He said though as the “Chief Executive Administrator” of the nation, the success of the promises on the elections does not rest on him alone but “the inclusiveness of this exercise requires the full and committed participation of all our citizens and friendly partners”, adding, “above all, it requires the unreserved commitment of those political stakeholders who are vying for positions in these forthcoming elections, as well as their followers”. He said it should be understood that, while the individual and collective political interests are uppermost, those desires should not be put above the interest and general well-being of the country, which is indeed the collective interest of all.
“After long and bitter years in the wilderness of anarchy, we should know the value of peace. I am happy that since August 18, 2003, when leaders of various factions and interests made a solemn affirmation to end violence by signing the Comprehensive Peace Agreement in Accra, Ghana, Liberians have demonstrated their resolve never to resort to violence or go to war to settle their grievances. All leaders since then, including me, have upheld the pledge to uphold the peace and keep our country stable and progressive.
“I call on our citizens to be proud of themselves and their country – to be proud of preserving the sovereignty and cohesive integrity of Africa’s first and oldest republic. Many thanks also go to our friends, partners, and foreign residents for assisting us to uphold and defend our sovereignty.
“Our combined fortitude and patriotic commitment are an inspiration of hope for the future of a Liberia that will rise and remain a bastion of positive history in Africa and the world”, he said.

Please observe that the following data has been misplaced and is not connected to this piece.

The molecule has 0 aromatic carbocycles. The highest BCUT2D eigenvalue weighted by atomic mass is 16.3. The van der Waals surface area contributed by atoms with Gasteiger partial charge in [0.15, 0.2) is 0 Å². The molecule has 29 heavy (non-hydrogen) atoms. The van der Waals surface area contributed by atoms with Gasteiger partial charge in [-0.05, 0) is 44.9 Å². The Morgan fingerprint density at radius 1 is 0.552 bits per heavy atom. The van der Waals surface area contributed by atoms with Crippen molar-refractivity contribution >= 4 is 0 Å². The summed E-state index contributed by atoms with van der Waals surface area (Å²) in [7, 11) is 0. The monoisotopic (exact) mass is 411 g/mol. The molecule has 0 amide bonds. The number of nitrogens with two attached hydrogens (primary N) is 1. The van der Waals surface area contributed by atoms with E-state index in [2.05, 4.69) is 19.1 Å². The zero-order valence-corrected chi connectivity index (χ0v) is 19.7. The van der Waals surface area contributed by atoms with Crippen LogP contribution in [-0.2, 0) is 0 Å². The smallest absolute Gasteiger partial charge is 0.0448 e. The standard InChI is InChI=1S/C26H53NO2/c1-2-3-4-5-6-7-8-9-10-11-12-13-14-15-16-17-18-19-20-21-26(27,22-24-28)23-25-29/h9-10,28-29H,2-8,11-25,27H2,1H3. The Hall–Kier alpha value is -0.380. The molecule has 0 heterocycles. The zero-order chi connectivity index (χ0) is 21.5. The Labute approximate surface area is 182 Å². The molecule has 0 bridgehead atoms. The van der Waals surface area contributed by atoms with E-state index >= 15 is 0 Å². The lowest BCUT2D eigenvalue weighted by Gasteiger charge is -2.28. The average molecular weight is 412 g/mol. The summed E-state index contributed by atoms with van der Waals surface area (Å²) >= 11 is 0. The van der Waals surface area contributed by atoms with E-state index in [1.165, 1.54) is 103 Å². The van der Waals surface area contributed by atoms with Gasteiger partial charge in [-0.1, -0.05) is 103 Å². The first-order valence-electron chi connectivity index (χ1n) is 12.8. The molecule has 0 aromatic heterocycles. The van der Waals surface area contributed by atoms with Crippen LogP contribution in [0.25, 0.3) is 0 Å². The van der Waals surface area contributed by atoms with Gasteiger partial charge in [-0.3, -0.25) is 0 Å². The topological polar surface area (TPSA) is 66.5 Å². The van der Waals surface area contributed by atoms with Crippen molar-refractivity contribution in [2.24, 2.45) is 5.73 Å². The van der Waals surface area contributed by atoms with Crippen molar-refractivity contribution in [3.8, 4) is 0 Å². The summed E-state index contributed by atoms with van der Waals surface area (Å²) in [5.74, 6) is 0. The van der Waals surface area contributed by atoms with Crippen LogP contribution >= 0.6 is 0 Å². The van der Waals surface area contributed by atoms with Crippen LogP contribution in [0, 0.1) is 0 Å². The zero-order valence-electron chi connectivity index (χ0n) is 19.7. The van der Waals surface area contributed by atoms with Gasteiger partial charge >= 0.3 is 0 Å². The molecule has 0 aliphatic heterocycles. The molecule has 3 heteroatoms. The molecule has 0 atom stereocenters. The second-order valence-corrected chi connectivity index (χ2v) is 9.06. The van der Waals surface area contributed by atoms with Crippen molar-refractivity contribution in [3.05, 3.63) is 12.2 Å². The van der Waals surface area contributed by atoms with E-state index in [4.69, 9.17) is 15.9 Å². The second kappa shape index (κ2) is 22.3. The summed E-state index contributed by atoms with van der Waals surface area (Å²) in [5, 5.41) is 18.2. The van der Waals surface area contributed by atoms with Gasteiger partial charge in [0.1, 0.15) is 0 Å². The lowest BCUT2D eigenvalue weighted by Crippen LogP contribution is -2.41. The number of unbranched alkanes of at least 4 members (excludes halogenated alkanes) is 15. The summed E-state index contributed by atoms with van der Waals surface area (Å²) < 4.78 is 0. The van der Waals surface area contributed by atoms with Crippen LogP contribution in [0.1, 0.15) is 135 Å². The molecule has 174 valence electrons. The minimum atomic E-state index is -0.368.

The State Chief Executive historicized the upheavals in Liberia’s history that shocked the foundation of the nation, especially the brutal civil war and said despite all the challenges, the citizens have moved on with a common purpose as a united people.
“As we stand here today, we cannot ignore the shadows cast by the checkered past of our nation, particularly the dark chapter of the civil war that destroyed our beloved land for 15 long and painful years. We remember the lives lost and the countless families torn apart, with over a quarter of a million Liberians perishing, and more than 1.5 million displaced, both at home and abroad. It is a stark reminder of the cost of division and discord.
“Yet, amidst the ruins of that time, we have persevered, united by a common purpose and an unwavering determination to rebuild our nation. We have proven that what unites us as Liberians is far stronger than what divides us.
“Today, we celebrate not just the anniversary of our independence but also the resilience of our people who, through all challenges, have clung to the hope of a united and prosperous Liberia”, President Weah said.
The President also used the occasion to congratulate Chief Zanzan Kawor, Chairman of the Council of Chiefs and Elders for the “the beautiful oration he delivered today”, and said his selection to serve as National Orator was in honor and respect to the Traditional Chiefs and Zoe’s of the country.
“I am sure that his message has resonated with all Liberians, as it did with me, and that it will have a meaningful impact on our unity, our peace, and our forward progress. It is also my hope that the message in today’s oration will inspire us to re-examine ourselves and continue relentlessly in our pursuit of national reconciliation”, he said.
He also appreciated his colleagues from the subregion, Presidents Nana Addo Dankwa Akufo-Addo and Adama Barrow of Ghana and Gambia respectively as well as the Speaker and some members of the ECOWAS Parliament and distinguished representatives of the African Union for honoring his invitation to attend the historic occasion.
The colorful program which is the sixth and the last occasion of such magnitude during the mandatory six year tenure of President Weah was attended by his wife, Mrs. Clar Duncan Weah, Vice President Jewel Howard Taylor, Speaker Bhofal Chambers, President Pro Tempore of the Senate and members of the national legislature, the Chief Justice and members of the Supreme Court, Cabinet ministers, members of the Diplomatic Corps, among others.